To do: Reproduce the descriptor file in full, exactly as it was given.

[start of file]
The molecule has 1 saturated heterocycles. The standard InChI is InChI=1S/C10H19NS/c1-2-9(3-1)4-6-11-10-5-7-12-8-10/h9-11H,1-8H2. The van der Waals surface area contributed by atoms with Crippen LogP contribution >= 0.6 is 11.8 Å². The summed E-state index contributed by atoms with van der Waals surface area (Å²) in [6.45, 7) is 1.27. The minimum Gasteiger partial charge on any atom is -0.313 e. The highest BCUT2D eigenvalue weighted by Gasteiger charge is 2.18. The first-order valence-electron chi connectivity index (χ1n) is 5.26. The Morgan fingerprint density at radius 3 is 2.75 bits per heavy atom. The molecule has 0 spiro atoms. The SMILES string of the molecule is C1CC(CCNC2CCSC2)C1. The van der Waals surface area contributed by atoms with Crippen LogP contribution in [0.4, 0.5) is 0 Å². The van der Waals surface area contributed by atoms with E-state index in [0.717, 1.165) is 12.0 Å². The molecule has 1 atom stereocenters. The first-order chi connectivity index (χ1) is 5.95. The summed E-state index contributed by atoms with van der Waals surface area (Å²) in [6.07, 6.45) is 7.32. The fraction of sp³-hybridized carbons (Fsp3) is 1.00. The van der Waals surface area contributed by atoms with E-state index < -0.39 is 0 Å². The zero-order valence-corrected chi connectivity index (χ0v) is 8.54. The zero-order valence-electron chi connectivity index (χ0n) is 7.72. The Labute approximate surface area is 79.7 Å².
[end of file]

The molecule has 1 saturated heterocycles. The standard InChI is InChI=1S/C10H19NS/c1-2-9(3-1)4-6-11-10-5-7-12-8-10/h9-11H,1-8H2. The van der Waals surface area contributed by atoms with Crippen LogP contribution >= 0.6 is 11.8 Å². The summed E-state index contributed by atoms with van der Waals surface area (Å²) in [6.45, 7) is 1.27. The minimum Gasteiger partial charge on any atom is -0.313 e. The highest BCUT2D eigenvalue weighted by Gasteiger charge is 2.18. The first-order valence-electron chi connectivity index (χ1n) is 5.26. The Morgan fingerprint density at radius 3 is 2.75 bits per heavy atom. The molecule has 0 spiro atoms. The SMILES string of the molecule is C1CC(CCNC2CCSC2)C1. The van der Waals surface area contributed by atoms with Crippen LogP contribution in [0.4, 0.5) is 0 Å². The van der Waals surface area contributed by atoms with E-state index in [0.717, 1.165) is 12.0 Å². The molecule has 1 atom stereocenters. The first-order chi connectivity index (χ1) is 5.95. The summed E-state index contributed by atoms with van der Waals surface area (Å²) in [6.07, 6.45) is 7.32. The fraction of sp³-hybridized carbons (Fsp3) is 1.00. The van der Waals surface area contributed by atoms with E-state index < -0.39 is 0 Å². The zero-order valence-corrected chi connectivity index (χ0v) is 8.54. The zero-order valence-electron chi connectivity index (χ0n) is 7.72. The Labute approximate surface area is 79.7 Å².